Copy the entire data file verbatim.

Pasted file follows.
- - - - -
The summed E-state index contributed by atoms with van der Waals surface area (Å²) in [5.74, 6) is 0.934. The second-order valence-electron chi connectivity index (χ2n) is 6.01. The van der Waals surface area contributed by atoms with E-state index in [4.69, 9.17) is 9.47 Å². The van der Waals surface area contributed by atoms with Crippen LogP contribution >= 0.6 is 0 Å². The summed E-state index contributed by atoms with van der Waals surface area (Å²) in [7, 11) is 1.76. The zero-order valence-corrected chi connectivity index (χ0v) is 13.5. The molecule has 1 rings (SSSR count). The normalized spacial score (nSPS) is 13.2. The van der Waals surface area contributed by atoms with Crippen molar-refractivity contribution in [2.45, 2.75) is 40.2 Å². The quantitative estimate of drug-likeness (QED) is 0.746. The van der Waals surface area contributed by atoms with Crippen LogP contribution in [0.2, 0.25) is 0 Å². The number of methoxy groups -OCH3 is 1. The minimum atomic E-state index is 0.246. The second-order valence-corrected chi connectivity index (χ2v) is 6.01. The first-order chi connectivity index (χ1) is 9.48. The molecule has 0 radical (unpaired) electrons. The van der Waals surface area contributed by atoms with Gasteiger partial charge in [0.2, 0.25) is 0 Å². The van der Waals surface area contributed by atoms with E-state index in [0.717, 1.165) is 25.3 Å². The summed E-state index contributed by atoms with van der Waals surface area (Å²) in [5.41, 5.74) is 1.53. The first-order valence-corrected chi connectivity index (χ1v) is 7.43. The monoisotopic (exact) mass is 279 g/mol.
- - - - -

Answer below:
The summed E-state index contributed by atoms with van der Waals surface area (Å²) in [5.74, 6) is 0.934. The second-order valence-electron chi connectivity index (χ2n) is 6.01. The van der Waals surface area contributed by atoms with E-state index in [4.69, 9.17) is 9.47 Å². The van der Waals surface area contributed by atoms with Crippen LogP contribution >= 0.6 is 0 Å². The summed E-state index contributed by atoms with van der Waals surface area (Å²) in [7, 11) is 1.76. The zero-order valence-corrected chi connectivity index (χ0v) is 13.5. The molecule has 1 rings (SSSR count). The normalized spacial score (nSPS) is 13.2. The van der Waals surface area contributed by atoms with Crippen molar-refractivity contribution in [2.45, 2.75) is 40.2 Å². The quantitative estimate of drug-likeness (QED) is 0.746. The van der Waals surface area contributed by atoms with Crippen LogP contribution in [0.2, 0.25) is 0 Å². The number of methoxy groups -OCH3 is 1. The minimum atomic E-state index is 0.246. The second-order valence-corrected chi connectivity index (χ2v) is 6.01. The first-order chi connectivity index (χ1) is 9.48. The molecule has 0 radical (unpaired) electrons. The van der Waals surface area contributed by atoms with Gasteiger partial charge in [0.2, 0.25) is 0 Å². The van der Waals surface area contributed by atoms with E-state index in [0.717, 1.165) is 25.3 Å². The summed E-state index contributed by atoms with van der Waals surface area (Å²) in [5.41, 5.74) is 1.53. The first-order valence-corrected chi connectivity index (χ1v) is 7.43. The monoisotopic (exact) mass is 279 g/mol.